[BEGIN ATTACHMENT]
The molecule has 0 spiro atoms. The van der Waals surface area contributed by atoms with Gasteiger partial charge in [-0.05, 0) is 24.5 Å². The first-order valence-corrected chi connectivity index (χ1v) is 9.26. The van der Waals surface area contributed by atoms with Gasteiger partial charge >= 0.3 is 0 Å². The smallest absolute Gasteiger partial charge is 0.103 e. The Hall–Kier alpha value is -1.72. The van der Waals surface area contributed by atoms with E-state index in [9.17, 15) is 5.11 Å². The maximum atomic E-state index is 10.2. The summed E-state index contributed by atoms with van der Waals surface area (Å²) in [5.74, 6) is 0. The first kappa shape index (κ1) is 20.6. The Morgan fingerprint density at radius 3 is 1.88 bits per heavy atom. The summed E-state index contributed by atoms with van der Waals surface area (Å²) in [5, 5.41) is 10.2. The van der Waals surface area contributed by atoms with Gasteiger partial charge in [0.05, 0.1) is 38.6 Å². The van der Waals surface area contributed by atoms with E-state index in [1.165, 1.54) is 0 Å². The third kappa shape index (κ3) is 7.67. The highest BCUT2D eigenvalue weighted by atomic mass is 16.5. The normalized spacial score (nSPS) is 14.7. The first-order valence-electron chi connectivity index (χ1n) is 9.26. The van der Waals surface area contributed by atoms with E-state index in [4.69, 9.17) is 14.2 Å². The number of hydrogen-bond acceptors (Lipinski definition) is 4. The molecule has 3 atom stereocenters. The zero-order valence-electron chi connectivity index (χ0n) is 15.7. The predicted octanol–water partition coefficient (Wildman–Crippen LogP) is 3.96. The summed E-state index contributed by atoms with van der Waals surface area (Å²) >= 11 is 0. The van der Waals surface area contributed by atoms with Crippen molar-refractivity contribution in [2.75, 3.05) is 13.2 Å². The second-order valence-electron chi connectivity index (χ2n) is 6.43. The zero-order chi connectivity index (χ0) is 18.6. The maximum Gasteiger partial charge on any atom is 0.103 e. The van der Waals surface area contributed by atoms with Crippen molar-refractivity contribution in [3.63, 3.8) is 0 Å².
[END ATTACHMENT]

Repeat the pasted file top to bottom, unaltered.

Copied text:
The molecule has 0 spiro atoms. The van der Waals surface area contributed by atoms with Gasteiger partial charge in [-0.05, 0) is 24.5 Å². The first-order valence-corrected chi connectivity index (χ1v) is 9.26. The van der Waals surface area contributed by atoms with Gasteiger partial charge >= 0.3 is 0 Å². The smallest absolute Gasteiger partial charge is 0.103 e. The Hall–Kier alpha value is -1.72. The van der Waals surface area contributed by atoms with E-state index in [9.17, 15) is 5.11 Å². The maximum atomic E-state index is 10.2. The summed E-state index contributed by atoms with van der Waals surface area (Å²) in [5.74, 6) is 0. The first kappa shape index (κ1) is 20.6. The Morgan fingerprint density at radius 3 is 1.88 bits per heavy atom. The summed E-state index contributed by atoms with van der Waals surface area (Å²) in [5, 5.41) is 10.2. The van der Waals surface area contributed by atoms with Gasteiger partial charge in [0.05, 0.1) is 38.6 Å². The van der Waals surface area contributed by atoms with E-state index in [1.165, 1.54) is 0 Å². The third kappa shape index (κ3) is 7.67. The highest BCUT2D eigenvalue weighted by atomic mass is 16.5. The normalized spacial score (nSPS) is 14.7. The first-order valence-electron chi connectivity index (χ1n) is 9.26. The van der Waals surface area contributed by atoms with E-state index in [4.69, 9.17) is 14.2 Å². The number of hydrogen-bond acceptors (Lipinski definition) is 4. The molecule has 3 atom stereocenters. The zero-order valence-electron chi connectivity index (χ0n) is 15.7. The predicted octanol–water partition coefficient (Wildman–Crippen LogP) is 3.96. The summed E-state index contributed by atoms with van der Waals surface area (Å²) >= 11 is 0. The van der Waals surface area contributed by atoms with Crippen molar-refractivity contribution in [2.75, 3.05) is 13.2 Å². The second-order valence-electron chi connectivity index (χ2n) is 6.43. The zero-order chi connectivity index (χ0) is 18.6. The maximum Gasteiger partial charge on any atom is 0.103 e. The van der Waals surface area contributed by atoms with Crippen molar-refractivity contribution in [3.63, 3.8) is 0 Å².